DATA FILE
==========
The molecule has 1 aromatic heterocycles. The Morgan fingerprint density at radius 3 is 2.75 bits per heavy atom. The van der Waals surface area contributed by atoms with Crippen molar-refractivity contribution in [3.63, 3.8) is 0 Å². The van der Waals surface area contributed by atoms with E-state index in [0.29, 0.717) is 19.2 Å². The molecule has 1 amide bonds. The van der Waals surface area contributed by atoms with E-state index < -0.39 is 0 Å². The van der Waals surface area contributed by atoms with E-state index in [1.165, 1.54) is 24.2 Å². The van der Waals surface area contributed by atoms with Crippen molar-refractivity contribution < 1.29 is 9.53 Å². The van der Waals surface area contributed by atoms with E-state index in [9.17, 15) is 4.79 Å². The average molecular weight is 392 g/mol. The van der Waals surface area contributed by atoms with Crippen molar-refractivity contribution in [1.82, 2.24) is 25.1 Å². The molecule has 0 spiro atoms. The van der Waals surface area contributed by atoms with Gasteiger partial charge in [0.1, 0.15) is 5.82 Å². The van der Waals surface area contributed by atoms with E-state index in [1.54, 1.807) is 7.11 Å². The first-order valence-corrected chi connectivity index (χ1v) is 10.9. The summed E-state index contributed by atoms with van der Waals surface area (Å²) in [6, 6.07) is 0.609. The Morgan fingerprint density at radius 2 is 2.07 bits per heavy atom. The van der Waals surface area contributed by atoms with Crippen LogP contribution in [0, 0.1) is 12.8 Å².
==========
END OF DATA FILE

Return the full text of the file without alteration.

The molecule has 1 aromatic heterocycles. The Morgan fingerprint density at radius 3 is 2.75 bits per heavy atom. The van der Waals surface area contributed by atoms with Crippen molar-refractivity contribution in [3.63, 3.8) is 0 Å². The van der Waals surface area contributed by atoms with E-state index in [0.29, 0.717) is 19.2 Å². The molecule has 1 amide bonds. The van der Waals surface area contributed by atoms with E-state index < -0.39 is 0 Å². The van der Waals surface area contributed by atoms with E-state index in [1.165, 1.54) is 24.2 Å². The van der Waals surface area contributed by atoms with Crippen molar-refractivity contribution < 1.29 is 9.53 Å². The van der Waals surface area contributed by atoms with E-state index in [9.17, 15) is 4.79 Å². The average molecular weight is 392 g/mol. The van der Waals surface area contributed by atoms with Crippen molar-refractivity contribution in [1.82, 2.24) is 25.1 Å². The molecule has 0 spiro atoms. The van der Waals surface area contributed by atoms with Gasteiger partial charge in [0.1, 0.15) is 5.82 Å². The van der Waals surface area contributed by atoms with E-state index in [1.54, 1.807) is 7.11 Å². The first-order valence-corrected chi connectivity index (χ1v) is 10.9. The summed E-state index contributed by atoms with van der Waals surface area (Å²) in [6, 6.07) is 0.609. The Morgan fingerprint density at radius 2 is 2.07 bits per heavy atom. The van der Waals surface area contributed by atoms with Crippen LogP contribution in [0, 0.1) is 12.8 Å².